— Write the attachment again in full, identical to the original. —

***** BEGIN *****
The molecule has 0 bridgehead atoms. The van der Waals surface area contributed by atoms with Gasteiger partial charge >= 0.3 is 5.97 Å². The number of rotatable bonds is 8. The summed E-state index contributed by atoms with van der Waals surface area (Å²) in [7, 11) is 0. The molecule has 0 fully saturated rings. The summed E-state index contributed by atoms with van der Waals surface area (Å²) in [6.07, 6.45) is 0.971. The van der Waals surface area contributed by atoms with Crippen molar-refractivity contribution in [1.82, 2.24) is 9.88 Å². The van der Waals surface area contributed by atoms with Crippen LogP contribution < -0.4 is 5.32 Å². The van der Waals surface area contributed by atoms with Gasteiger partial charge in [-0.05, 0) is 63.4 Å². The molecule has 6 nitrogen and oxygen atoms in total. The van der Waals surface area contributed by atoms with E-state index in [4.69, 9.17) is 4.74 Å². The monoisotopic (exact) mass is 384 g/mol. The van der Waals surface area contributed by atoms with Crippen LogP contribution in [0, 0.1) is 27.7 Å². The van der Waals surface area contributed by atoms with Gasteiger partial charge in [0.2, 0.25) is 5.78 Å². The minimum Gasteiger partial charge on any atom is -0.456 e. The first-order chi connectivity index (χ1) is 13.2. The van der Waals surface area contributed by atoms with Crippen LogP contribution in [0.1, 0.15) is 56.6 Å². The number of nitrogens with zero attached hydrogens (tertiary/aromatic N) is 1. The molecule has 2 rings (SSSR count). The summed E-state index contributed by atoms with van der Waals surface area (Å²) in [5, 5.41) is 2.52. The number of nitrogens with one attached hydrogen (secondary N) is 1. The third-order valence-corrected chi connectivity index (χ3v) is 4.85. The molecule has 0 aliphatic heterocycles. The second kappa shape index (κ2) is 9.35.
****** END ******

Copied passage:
The molecule has 0 bridgehead atoms. The van der Waals surface area contributed by atoms with Gasteiger partial charge >= 0.3 is 5.97 Å². The number of rotatable bonds is 8. The summed E-state index contributed by atoms with van der Waals surface area (Å²) in [7, 11) is 0. The molecule has 0 fully saturated rings. The summed E-state index contributed by atoms with van der Waals surface area (Å²) in [6.07, 6.45) is 0.971. The van der Waals surface area contributed by atoms with Crippen molar-refractivity contribution in [1.82, 2.24) is 9.88 Å². The van der Waals surface area contributed by atoms with Crippen LogP contribution < -0.4 is 5.32 Å². The van der Waals surface area contributed by atoms with Gasteiger partial charge in [-0.05, 0) is 63.4 Å². The molecule has 6 nitrogen and oxygen atoms in total. The van der Waals surface area contributed by atoms with E-state index in [4.69, 9.17) is 4.74 Å². The monoisotopic (exact) mass is 384 g/mol. The van der Waals surface area contributed by atoms with Crippen LogP contribution in [0, 0.1) is 27.7 Å². The van der Waals surface area contributed by atoms with Gasteiger partial charge in [0.2, 0.25) is 5.78 Å². The minimum Gasteiger partial charge on any atom is -0.456 e. The first-order chi connectivity index (χ1) is 13.2. The van der Waals surface area contributed by atoms with Crippen LogP contribution in [0.1, 0.15) is 56.6 Å². The number of nitrogens with zero attached hydrogens (tertiary/aromatic N) is 1. The molecule has 2 rings (SSSR count). The summed E-state index contributed by atoms with van der Waals surface area (Å²) in [5, 5.41) is 2.52. The number of nitrogens with one attached hydrogen (secondary N) is 1. The third-order valence-corrected chi connectivity index (χ3v) is 4.85. The molecule has 0 aliphatic heterocycles. The second kappa shape index (κ2) is 9.35.